UT trustees grumble about ‘slaps in the face’ to Haslam outsourcing plans

Members of the University of Tennessee board of trustees have slammed a decision by UT Knoxville Chancellor Beverly Davenport to not participate in facilities outsourcing even though Davenport argued the university wouldn’t save as much by privatization as promised, reports the News Sentinel.

In a presentation to the board (Friday), Davenport said UT Knoxville would only save $906,654 in the first year of outsourcing with private company Jones Lang LaSalle, compared to the $5.2 million the company estimated.

The university is already making its own improvements in efficiency; an outside company would not be able to handle the complexity of work associated with facilities management in research departments and the change could be harmful to the local economy, Davenport listed as additional reasons for her decision.

Trustees criticized the decision saying it lacked financial justification and would make it hard to go to the state to ask for money in the future.

Outsourcing of facilities work on college campuses is part of a plan by Gov. Bill Haslam to expand an existing state contract with JLL for what was originally estimated to be an additional $35 million in annual cost savings across the state.

“I’m not worried that this governor and (Finance and Administration Commissioner Larry Martin) will do the right thing in the best interest of the UT system, regardless of the slaps in the face that we gave them,” said board Vice Chair Raja Jubran in a statement read at Friday’s board meeting. “They are committed to the state. They are committed to the right thing whether we do the wrong thing or not.”

Jubran and other members of the board were mainly critical of Davenport’s decision to not outsource facilities work at that campus, though the UT Health Science Center in Memphis also stood to save close to 10 percent of its facilities budget but is choosing to only use some of the services offered by JLL.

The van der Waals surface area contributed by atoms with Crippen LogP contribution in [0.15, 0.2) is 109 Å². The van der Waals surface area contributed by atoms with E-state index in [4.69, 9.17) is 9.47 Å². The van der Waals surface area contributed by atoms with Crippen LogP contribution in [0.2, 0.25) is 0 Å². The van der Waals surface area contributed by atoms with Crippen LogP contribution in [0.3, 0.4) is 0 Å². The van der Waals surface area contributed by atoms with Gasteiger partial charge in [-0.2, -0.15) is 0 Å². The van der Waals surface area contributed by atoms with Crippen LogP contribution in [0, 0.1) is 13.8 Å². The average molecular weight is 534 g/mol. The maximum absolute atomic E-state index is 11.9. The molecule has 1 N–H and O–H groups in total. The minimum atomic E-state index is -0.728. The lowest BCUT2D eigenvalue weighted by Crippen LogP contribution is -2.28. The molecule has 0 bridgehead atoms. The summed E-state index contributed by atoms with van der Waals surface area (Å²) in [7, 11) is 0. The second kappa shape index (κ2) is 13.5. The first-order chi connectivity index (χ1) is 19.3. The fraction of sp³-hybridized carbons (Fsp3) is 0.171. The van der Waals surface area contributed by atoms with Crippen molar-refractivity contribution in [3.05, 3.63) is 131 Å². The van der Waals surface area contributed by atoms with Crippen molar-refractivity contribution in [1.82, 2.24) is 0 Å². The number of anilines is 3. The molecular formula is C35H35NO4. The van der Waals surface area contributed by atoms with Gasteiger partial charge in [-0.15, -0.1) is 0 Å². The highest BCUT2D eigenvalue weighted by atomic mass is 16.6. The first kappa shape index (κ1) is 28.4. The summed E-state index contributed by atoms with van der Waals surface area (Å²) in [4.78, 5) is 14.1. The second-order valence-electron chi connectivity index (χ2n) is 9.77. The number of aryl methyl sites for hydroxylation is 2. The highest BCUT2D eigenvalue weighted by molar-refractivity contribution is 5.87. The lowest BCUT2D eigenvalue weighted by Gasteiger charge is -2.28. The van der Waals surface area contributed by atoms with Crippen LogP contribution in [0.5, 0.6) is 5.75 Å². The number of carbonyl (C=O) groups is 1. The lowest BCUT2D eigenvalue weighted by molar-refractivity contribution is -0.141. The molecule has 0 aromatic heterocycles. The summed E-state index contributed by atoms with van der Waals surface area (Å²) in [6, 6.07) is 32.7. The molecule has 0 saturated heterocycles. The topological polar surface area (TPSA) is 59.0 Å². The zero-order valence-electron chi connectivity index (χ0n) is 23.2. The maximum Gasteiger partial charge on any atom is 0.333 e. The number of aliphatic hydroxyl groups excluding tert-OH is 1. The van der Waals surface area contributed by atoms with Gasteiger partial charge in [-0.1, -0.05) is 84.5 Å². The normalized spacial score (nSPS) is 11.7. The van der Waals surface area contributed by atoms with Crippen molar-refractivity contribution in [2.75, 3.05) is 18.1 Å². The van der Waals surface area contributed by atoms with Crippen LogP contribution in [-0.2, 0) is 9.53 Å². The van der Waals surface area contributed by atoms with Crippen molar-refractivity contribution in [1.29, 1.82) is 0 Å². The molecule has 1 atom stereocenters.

…Trustee Sharon Pryse said that while she appreciated Davenport keeping in mind the impact on the community, the university’s primary duty should be to its constituents and that rejecting the proposal could be a hindrance to fundraising.

“We work long and hard to raise dollars and we have to make sure we are spending our dollars as efficiently as possible when we are going to donors and asking for more money,” she said. “I wish you could prove we are actually saving dollars by doing this.”

Trustee Brad Lampley said the decision will also make it hard for the university to approach the state and ask for additional funding.

“They’ll say, ‘Wait, you had $5.2 million in savings and you said, ‘Thanks but no thanks,'” Lampley said. “My concern is that unless we find a way to save similar amounts of money we could have problems down the road. This is a campus decision and I absolutely support that, but it’s a concern.”

A non-binding recommendation was made at the suggestion of Trustee John Tickle, who asked that UT President Joe DiPietro issue a directive to each campus to come up with the savings indicated in the JLL proposals.

…DiPietro, meanwhile, said he respects the campus leaders’ decisions and would not suggest that they back down from them. However, he said it is important that they are held accountable for cost savings.

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